Etiqueta: Fluidez

5 Tips to Improve Your Fluency

When learning a new language, we try to be perfect. Perfection however is the biggest enemy of fluency and to make sure you can finish the point you want to make, you need to be fluent, not perfect.

Of course, as always, you can also watch the YouTube video we made by clicking here.

Use the words you know

Using words you know, means using words that are readily available. Maybe at the end of a sentence you can use a word you have recently heard, after an elongated uhm.

Use a word or phrase from your own language

Sometimes it is difficult to come up with a word that you have just learnt, you know you know it but can’t remember. Say the word in your own language and then try to explain it to the other person. It will keep your speech going while finishing your statement.

Related to number 2, talk your way around an unknown word

You don’t know how to say something? Explain it straight away, the worst thing that could happen is that the other person interrupts you by saying the word you are looking to use, they will want to help you without actually taking your “turn” away from you.

Don’t study grammar too much

Grammar is important, but the objective is to communicate your message. Also, keep in mind, we are not talking about writing here, where grammar matters a lot more and where you have more time to think about what you want to put on paper. We are speaking about speaking.

Don’t be afraid of mistakes

Connected to number 4. Mistakes are part of speaking. We all make them and they are part of speaking. Naturally, you should try to root the mistakes out as much as you can and you will, over time. Don’t let a silly mistake, that didn’t change your message, ruin the whole delivery of that same message.


After having said all this, I would like you to keep in mind that there should be a balance. You enlarge your vocabulary, you use it more fluently, as a result, you enlarge vocabulary and improve grammar and you improve fluency and so on and so forth. You see where I’m going with this I hope.

I hope this helps you a bit and I wish you good luck. Until the next article:


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Thinking in English

Thinking in English is no easy task. We at TJ English golf would even argue it’s a skill you need to develop, next to the speaking, listening, reading and writing. Now you may ask: how do I do that? In this Friday Vlog we take a look at this topic. How to think, in English.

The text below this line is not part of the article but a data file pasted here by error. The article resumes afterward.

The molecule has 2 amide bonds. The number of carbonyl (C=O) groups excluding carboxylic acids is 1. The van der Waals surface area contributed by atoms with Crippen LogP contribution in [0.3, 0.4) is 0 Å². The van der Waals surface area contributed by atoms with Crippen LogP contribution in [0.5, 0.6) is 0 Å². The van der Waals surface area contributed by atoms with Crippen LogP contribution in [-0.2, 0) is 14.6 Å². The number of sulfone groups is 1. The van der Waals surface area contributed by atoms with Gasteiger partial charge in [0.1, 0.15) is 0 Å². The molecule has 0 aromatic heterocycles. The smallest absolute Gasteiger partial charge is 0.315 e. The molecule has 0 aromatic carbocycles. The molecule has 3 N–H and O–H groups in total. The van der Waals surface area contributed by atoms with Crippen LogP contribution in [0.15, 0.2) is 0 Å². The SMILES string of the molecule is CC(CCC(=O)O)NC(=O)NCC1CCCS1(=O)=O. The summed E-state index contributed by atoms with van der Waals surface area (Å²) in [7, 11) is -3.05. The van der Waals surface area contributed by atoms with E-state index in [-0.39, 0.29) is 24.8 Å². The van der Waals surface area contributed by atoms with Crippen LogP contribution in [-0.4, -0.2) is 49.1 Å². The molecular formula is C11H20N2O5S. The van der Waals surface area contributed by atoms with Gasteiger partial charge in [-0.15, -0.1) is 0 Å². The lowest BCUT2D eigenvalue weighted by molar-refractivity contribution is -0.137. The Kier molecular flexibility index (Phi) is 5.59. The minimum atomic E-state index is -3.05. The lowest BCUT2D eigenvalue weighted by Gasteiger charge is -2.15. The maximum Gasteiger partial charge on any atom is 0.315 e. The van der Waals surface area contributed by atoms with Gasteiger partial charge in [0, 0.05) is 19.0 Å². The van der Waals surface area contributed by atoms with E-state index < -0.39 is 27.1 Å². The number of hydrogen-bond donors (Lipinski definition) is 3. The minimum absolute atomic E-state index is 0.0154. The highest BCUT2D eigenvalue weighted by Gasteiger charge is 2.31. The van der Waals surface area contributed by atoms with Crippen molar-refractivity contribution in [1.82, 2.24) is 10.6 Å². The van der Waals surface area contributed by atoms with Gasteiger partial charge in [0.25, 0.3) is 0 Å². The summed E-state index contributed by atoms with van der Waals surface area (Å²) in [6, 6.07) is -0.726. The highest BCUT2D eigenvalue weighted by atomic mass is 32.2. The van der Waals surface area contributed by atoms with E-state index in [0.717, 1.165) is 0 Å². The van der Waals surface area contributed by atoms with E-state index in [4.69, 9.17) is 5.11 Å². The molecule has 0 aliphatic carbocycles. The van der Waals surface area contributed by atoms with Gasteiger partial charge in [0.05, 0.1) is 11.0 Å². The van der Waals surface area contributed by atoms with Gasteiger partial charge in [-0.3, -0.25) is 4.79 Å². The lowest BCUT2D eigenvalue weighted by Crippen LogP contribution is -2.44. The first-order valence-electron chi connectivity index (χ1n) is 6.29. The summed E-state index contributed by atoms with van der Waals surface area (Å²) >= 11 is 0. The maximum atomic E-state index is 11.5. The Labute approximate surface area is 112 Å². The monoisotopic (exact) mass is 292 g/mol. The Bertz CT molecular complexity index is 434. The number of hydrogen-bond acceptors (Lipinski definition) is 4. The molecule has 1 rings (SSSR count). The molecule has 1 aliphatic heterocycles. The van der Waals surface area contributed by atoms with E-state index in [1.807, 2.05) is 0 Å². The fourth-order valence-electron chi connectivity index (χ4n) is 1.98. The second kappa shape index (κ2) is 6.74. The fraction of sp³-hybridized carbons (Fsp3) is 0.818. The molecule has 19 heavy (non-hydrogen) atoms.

Here our video

I hope this article helps you a bit and I wish you good luck with your listening. Until the next article:


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Fluidez o perfección: Una anécdota (en inglés)

This is a story of a student of mine who made an interesting choice during a class during which we were talking about dogs. I think it’s a great example of how sometimes you have to chose fluency over perfection and because of that achieving communication, without having the right words. I love this example of resourcefulness and resolve.

The Dog Speaks

When talking about dogs during a class, one my students wanted express that his dog sometimes “barks” loudly. The thing is, at the moment didn’t know that word. Now this is a problem when you want to talk about how different races of dogs bark. On top of that, every language has its own word for barking. So instead of using Spanish in the hope I would understand him, he said “dogs speaks”. My first reaction, I am after all human, was to smile at him, because it was funny. But, my amazement and amusement became even greater when I realized what he had done. He has indirectly asked me for the word in English, without losing fluency, confidence nor composure. Also, he expressed what he wanted to say. Within an English class and in English, these may be two of the most important things combined in one.

Fluency is important, always. When looking up information on the topic you are sure to find many articles that say that, being fluent is more important than being perfect.

What I find even more interesting is that the student in this particular example didn’t mind his own lack of knowledge of the English language. He worked his way around it, set his fear aside and was able to express what he wanted to say. I understood exactly what he wanted to say and so did all the other students in the group. His mission was accomplished, and I repeat, without losing fluency.

Anyone who wants to learn a language can take this example and try it. Believe me, if you can take humiliation, and it’s not going to be a big, you will continue this and learn the language a lot quicker. Good luck, and good one on my student.

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